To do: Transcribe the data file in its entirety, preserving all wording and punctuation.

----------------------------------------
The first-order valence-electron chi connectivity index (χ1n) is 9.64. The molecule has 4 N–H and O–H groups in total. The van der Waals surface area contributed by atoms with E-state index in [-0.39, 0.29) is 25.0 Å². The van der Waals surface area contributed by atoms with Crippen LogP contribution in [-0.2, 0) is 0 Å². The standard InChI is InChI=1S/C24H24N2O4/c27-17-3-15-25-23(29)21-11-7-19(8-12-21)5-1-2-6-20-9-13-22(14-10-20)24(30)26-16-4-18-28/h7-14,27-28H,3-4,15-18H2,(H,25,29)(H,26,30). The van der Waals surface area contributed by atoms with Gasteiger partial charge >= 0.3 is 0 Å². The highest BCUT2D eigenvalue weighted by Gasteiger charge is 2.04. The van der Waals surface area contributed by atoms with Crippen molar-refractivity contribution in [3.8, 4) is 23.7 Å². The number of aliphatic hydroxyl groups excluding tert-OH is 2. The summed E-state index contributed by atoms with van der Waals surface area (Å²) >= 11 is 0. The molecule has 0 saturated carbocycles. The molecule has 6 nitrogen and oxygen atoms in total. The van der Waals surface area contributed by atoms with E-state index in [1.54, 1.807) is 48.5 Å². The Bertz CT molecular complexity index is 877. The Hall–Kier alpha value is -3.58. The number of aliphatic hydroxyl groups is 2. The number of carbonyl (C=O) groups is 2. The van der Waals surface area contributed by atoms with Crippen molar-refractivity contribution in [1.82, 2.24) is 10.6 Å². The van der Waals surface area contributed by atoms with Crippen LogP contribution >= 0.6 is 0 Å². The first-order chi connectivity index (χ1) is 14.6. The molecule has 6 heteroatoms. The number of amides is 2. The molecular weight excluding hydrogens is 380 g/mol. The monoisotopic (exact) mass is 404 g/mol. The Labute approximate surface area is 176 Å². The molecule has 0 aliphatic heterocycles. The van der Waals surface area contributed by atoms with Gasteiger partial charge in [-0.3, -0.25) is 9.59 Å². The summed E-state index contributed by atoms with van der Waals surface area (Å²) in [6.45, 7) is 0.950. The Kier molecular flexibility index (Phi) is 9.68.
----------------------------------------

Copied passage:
The first-order valence-electron chi connectivity index (χ1n) is 9.64. The molecule has 4 N–H and O–H groups in total. The van der Waals surface area contributed by atoms with E-state index in [-0.39, 0.29) is 25.0 Å². The van der Waals surface area contributed by atoms with Crippen LogP contribution in [-0.2, 0) is 0 Å². The standard InChI is InChI=1S/C24H24N2O4/c27-17-3-15-25-23(29)21-11-7-19(8-12-21)5-1-2-6-20-9-13-22(14-10-20)24(30)26-16-4-18-28/h7-14,27-28H,3-4,15-18H2,(H,25,29)(H,26,30). The van der Waals surface area contributed by atoms with Gasteiger partial charge >= 0.3 is 0 Å². The highest BCUT2D eigenvalue weighted by Gasteiger charge is 2.04. The van der Waals surface area contributed by atoms with Crippen molar-refractivity contribution in [3.8, 4) is 23.7 Å². The number of aliphatic hydroxyl groups excluding tert-OH is 2. The summed E-state index contributed by atoms with van der Waals surface area (Å²) >= 11 is 0. The molecule has 0 saturated carbocycles. The molecule has 6 nitrogen and oxygen atoms in total. The van der Waals surface area contributed by atoms with E-state index in [1.54, 1.807) is 48.5 Å². The Bertz CT molecular complexity index is 877. The Hall–Kier alpha value is -3.58. The number of aliphatic hydroxyl groups is 2. The number of carbonyl (C=O) groups is 2. The van der Waals surface area contributed by atoms with Crippen molar-refractivity contribution in [1.82, 2.24) is 10.6 Å². The van der Waals surface area contributed by atoms with Crippen LogP contribution >= 0.6 is 0 Å². The first-order chi connectivity index (χ1) is 14.6. The molecule has 6 heteroatoms. The number of amides is 2. The molecular weight excluding hydrogens is 380 g/mol. The monoisotopic (exact) mass is 404 g/mol. The Labute approximate surface area is 176 Å². The molecule has 0 aliphatic heterocycles. The van der Waals surface area contributed by atoms with Gasteiger partial charge in [-0.3, -0.25) is 9.59 Å². The summed E-state index contributed by atoms with van der Waals surface area (Å²) in [6.45, 7) is 0.950. The Kier molecular flexibility index (Phi) is 9.68.